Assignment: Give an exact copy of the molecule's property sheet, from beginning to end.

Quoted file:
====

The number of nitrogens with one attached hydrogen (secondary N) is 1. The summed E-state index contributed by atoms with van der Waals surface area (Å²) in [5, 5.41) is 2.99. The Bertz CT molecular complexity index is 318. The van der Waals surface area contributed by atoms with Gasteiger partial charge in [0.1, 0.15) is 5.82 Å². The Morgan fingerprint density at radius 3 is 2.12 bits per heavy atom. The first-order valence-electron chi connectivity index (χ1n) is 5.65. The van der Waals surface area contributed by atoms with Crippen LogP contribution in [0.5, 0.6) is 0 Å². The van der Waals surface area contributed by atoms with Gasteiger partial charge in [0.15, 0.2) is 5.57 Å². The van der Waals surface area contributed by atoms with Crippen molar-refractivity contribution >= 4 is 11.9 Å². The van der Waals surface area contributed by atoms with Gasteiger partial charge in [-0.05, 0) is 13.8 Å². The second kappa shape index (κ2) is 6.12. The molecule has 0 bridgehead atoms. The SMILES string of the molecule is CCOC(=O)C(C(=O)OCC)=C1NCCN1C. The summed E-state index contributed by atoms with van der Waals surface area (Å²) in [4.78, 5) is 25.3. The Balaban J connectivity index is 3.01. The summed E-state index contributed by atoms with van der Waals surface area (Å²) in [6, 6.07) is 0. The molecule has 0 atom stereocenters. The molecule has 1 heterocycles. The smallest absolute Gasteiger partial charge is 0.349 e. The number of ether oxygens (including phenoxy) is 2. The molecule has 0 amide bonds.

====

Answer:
The number of nitrogens with one attached hydrogen (secondary N) is 1. The summed E-state index contributed by atoms with van der Waals surface area (Å²) in [5, 5.41) is 2.99. The Bertz CT molecular complexity index is 318. The van der Waals surface area contributed by atoms with Gasteiger partial charge in [0.1, 0.15) is 5.82 Å². The Morgan fingerprint density at radius 3 is 2.12 bits per heavy atom. The first-order valence-electron chi connectivity index (χ1n) is 5.65. The van der Waals surface area contributed by atoms with Crippen LogP contribution in [0.5, 0.6) is 0 Å². The van der Waals surface area contributed by atoms with Gasteiger partial charge in [0.15, 0.2) is 5.57 Å². The van der Waals surface area contributed by atoms with Crippen molar-refractivity contribution >= 4 is 11.9 Å². The van der Waals surface area contributed by atoms with Gasteiger partial charge in [-0.05, 0) is 13.8 Å². The second kappa shape index (κ2) is 6.12. The molecule has 0 bridgehead atoms. The SMILES string of the molecule is CCOC(=O)C(C(=O)OCC)=C1NCCN1C. The summed E-state index contributed by atoms with van der Waals surface area (Å²) in [4.78, 5) is 25.3. The Balaban J connectivity index is 3.01. The summed E-state index contributed by atoms with van der Waals surface area (Å²) in [6, 6.07) is 0. The molecule has 0 atom stereocenters. The molecule has 1 heterocycles. The smallest absolute Gasteiger partial charge is 0.349 e. The number of ether oxygens (including phenoxy) is 2. The molecule has 0 amide bonds.